More than 2,600 migrants are reported to have crossed the Southwest border in Border Patrol’s El Paso sector during a 24-hour period between December 9 and 10.
They were just a “small” portion of the nearly 15,000 migrants apprehended in the sector over the past week, with hundreds more following. It’s beginning to look a lot like the surge that brought thousands of migrants to Del Rio in September 2021, turning “Del Rio” into “shorthand for a border in chaos” — and it’s about to get worse.
El Paso Sector. The Border Patrol’s El Paso sector is one of nine along the Southwest border, from the Rio Grande Valley sector on the Gulf of Mexico in the east to San Diego sector on the Pacific Ocean in the west.
El Paso hasn’t traditionally been one of the busiest sectors. In FY 2022, for example, as nearly 481,000 aliens were apprehended down river in Del Rio sector’s area of responsibility, agents along the 284 border miles in El Paso sector’s area of responsibility (which includes all of New Mexico) caught “only” about 308,000 illegal entrants.
Things have been heating up in El Paso of late, however, with apprehensions increasing from fewer than 30,000 in August, to just over 49,000 in September, to more than 53,000 in October (a 280 percent increase over the same month one year before).
Even back in the late summer, however, the local government there was struggling to handle the migrant flow; the city of El Paso started its own busing program to New York City, to deal with the 900 migrants DHS was releasing there daily.
The El Paso Surge. What’s occurring now, however, is on an entirely different scale. Even the New York Times has taken notice (and drawn the “Del Rio” analogy), reporting on December 12:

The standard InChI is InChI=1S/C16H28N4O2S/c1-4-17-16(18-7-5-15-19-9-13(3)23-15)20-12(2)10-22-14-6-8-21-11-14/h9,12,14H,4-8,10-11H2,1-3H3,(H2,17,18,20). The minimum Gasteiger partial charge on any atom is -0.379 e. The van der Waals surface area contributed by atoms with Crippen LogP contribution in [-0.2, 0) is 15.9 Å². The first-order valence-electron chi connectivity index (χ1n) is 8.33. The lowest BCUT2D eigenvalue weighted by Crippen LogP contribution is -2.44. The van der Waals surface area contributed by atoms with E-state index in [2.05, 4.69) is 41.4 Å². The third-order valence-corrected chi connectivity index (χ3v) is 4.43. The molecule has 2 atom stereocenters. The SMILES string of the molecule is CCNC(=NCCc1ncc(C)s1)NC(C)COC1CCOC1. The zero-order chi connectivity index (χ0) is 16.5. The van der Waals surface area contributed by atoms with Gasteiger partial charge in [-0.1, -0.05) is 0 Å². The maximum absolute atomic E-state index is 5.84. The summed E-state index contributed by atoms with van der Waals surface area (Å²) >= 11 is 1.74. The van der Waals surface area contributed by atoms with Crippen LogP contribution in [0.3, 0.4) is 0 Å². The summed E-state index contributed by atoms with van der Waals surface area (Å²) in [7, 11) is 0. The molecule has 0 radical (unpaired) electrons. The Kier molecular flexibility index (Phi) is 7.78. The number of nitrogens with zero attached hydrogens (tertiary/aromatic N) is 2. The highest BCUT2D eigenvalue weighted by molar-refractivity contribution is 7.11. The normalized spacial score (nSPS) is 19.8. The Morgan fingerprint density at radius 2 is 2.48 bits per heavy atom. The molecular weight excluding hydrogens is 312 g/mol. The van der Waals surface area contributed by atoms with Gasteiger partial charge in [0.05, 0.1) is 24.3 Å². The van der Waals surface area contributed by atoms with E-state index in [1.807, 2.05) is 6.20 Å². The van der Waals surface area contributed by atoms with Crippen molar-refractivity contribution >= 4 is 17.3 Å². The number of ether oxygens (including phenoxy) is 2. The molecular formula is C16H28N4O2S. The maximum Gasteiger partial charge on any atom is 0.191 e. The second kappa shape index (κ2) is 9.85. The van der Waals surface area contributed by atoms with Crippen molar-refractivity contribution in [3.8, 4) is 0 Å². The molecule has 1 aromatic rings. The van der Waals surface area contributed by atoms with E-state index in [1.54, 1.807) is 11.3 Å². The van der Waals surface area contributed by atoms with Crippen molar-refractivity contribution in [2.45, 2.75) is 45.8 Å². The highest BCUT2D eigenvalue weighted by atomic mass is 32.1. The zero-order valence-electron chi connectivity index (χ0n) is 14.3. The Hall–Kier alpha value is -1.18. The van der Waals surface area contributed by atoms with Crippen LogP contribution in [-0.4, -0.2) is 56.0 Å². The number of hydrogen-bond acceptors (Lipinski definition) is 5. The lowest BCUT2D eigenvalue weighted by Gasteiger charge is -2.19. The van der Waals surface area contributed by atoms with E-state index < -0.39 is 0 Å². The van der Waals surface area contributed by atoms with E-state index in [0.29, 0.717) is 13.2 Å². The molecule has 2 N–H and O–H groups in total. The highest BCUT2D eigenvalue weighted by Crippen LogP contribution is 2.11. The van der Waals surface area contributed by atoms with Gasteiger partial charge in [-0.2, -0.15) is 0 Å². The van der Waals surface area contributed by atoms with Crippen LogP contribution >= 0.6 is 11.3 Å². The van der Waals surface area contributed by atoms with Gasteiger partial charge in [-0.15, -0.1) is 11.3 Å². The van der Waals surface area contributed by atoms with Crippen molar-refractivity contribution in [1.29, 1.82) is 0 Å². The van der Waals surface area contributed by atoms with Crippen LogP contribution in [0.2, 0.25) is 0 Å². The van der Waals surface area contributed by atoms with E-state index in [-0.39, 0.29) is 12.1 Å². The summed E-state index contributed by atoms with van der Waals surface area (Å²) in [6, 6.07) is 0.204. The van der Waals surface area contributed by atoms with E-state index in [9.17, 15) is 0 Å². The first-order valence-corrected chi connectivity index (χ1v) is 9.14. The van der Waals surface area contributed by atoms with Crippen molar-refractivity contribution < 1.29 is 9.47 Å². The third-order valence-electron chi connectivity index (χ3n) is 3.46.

On Monday, migrants, most of them from Nicaragua, could be seen huddling on street corners or waiting for the bus station to open.
The images of large numbers of migrants, wading across low sections of the Rio Grande in El Paso, immediately recalled previous moments of crisis at the southern border, most recently in the small city of Del Rio, Texas where more than 9,000 migrants, mostly from Haiti, crowded in squalid conditions in a temporary camp under a bridge along the river last year.
According to Fox News, before these most recent crossings, Mexican police had escorted 20 busloads of migrants into Ciudad Juarez, directly across the Rio Grande from El Paso, where they were released to local NGOs. Those aliens apparently are among the recent arrivals.
Local outlets in the area reported that some 1,500 Central and South American migrants had arrived in the Mexican state of Chihuahua on December 8 and were being held by authorities in the small city of Jiménez, though it’s unclear whether those migrants are the same as or different from the ones released into Juarez.
As of Sunday, 5,100-plus migrants were being held in the El Paso sector’s central processing facility, well more than its capacity of 3,500, with 1,744 others being released into El Paso over the weekend.
All of this has the city of El Paso weighing whether to declare a state of emergency. According to the local Fox affiliate:
Only the mayor and county judge can declare an emergency, according to state law.
Deputy City Manager, Mario D’Agostino, told city council members Monday there is no guarantee that El Paso will be reimbursed for costs spent on the migration crisis.